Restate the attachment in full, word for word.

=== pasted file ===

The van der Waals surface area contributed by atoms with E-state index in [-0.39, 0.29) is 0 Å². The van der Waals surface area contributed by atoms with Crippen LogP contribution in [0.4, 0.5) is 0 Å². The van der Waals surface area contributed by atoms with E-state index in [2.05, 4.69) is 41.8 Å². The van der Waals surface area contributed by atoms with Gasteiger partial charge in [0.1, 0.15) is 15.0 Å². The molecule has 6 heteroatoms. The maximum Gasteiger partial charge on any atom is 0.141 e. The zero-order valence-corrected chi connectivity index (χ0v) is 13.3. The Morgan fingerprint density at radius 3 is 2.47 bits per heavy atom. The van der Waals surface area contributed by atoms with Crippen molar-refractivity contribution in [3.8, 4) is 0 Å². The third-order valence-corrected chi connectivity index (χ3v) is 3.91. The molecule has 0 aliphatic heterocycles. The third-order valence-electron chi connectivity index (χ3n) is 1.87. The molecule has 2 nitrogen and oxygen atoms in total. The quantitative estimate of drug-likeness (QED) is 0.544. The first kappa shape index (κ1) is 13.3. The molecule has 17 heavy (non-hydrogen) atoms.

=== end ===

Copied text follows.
The van der Waals surface area contributed by atoms with E-state index in [-0.39, 0.29) is 0 Å². The van der Waals surface area contributed by atoms with Crippen LogP contribution in [0.4, 0.5) is 0 Å². The van der Waals surface area contributed by atoms with E-state index in [2.05, 4.69) is 41.8 Å². The van der Waals surface area contributed by atoms with Gasteiger partial charge in [0.1, 0.15) is 15.0 Å². The molecule has 6 heteroatoms. The maximum Gasteiger partial charge on any atom is 0.141 e. The zero-order valence-corrected chi connectivity index (χ0v) is 13.3. The Morgan fingerprint density at radius 3 is 2.47 bits per heavy atom. The van der Waals surface area contributed by atoms with Crippen molar-refractivity contribution in [3.8, 4) is 0 Å². The third-order valence-corrected chi connectivity index (χ3v) is 3.91. The molecule has 0 aliphatic heterocycles. The third-order valence-electron chi connectivity index (χ3n) is 1.87. The molecule has 2 nitrogen and oxygen atoms in total. The quantitative estimate of drug-likeness (QED) is 0.544. The first kappa shape index (κ1) is 13.3. The molecule has 17 heavy (non-hydrogen) atoms.